Life may change but chili is a constant
I've obviously not been posting here much lately so the question remains: What have I been doing with myself? As hard as it is to believe, there's actually stuff going on in the world outside blog-land. Some things I've eaten and done since my last entry:
-Made a whole lot of pancakes
-Made even more chili (details below)
-Ridden the world's tallest and fastest roller coaster
-Eaten rice and peanut butter sandwiches (not together) practically on a daily basis (you aren't missing out on too much exciting food)
-Survived on Chipotle vegetarian burritos (ignore the silly facepaint)
-Gotten my butt kicked by school work
-Made cookies instead of working
-Saw some rally cool praying mantises
-Kicked some of my school work in the rear
-Begun college applications (let's pray that MIT loves me as much as I love it)
-Updated my blog roll at the side of this page. I deleted all of the blogs that are no longer active, added some new ones, and discovered that one of my links went to a porn site (oops!). If you have a vegan food blog and would like to be added just leave me a comment.
-Helped build a sukkah for the Jewish holiday of Sukkot
The chili pictured above is my standard meal for days when I'm feeling lazy, in need of comfort food, uncreative, or just plain hungry. The recipe varies from day to day (yes, I have gone entire weeks eating just chili), but it follows some general guidelines.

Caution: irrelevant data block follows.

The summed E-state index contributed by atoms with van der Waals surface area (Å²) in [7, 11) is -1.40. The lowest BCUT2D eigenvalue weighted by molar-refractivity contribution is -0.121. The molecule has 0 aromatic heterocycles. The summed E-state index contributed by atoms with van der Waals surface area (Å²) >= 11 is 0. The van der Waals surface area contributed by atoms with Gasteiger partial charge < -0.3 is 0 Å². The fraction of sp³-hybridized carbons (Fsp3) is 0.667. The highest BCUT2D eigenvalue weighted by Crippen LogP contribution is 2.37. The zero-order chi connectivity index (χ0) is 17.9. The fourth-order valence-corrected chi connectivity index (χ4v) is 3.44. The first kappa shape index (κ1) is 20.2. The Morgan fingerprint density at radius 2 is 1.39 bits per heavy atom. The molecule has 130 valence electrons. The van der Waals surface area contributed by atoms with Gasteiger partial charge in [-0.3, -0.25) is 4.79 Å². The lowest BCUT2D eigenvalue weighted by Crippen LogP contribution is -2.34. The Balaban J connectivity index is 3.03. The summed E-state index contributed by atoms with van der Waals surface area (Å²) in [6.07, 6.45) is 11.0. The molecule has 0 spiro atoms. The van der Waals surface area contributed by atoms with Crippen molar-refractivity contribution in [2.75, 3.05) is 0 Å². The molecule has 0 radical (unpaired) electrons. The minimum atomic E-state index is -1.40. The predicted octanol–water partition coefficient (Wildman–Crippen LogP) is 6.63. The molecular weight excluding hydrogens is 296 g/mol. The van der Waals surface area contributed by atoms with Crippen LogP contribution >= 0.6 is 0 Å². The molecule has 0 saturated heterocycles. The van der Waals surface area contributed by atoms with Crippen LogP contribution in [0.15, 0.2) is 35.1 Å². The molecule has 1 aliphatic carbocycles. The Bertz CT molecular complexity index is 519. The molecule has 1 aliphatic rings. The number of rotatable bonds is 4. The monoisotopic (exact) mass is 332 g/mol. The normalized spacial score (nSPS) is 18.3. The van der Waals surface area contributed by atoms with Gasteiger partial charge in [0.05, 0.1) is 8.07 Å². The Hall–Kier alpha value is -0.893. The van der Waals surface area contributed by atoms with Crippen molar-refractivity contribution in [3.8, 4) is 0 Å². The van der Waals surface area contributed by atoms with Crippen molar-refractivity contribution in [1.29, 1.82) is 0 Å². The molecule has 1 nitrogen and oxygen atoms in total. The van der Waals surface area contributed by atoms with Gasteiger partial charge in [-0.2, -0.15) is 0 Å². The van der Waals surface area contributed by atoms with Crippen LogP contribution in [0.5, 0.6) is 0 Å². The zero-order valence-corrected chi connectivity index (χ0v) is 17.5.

I start with whole cumin seeds in hot olive oil all in a large frying pan. Once the seeds get a little toasted I add diced garlic and onion and cook for a little while. Next is when the recipe starts to change. I take out whatever vegetables are sitting in the back of the fridge and need to be used up. This varies but usually includes some combination of the following: carrots, mushrooms, kale, spinach, bell pepper and hot peppers. If I have some other veggies that need to be used up I throw those in. I dice up these vegetables, add them to the pan and cook some more until everything is a little soft. Then I add cayenne pepper, oregano, and black pepper. If it's just me eating the chili I usually add cocoa powder and cinnamon but my dad doesn't like cinnamon and my mom avoids chocolate, so I often don't use these. Finally, I add in a rinsed can of dark red kidney beans and diced tomatoes (canned or fresh depending on which I have). A couple minutes before eating I stir in Morningstar Farms frozen veggie crumbles.
I like my chili with rice and I've worked out the whole chili-making process so that I can put up the frying pan for chili and the pot for rice at the same time and have them finish cooking simultaneously. In other words, making chili only takes about 20 minutes, the same amount of time as cooking basmati rice.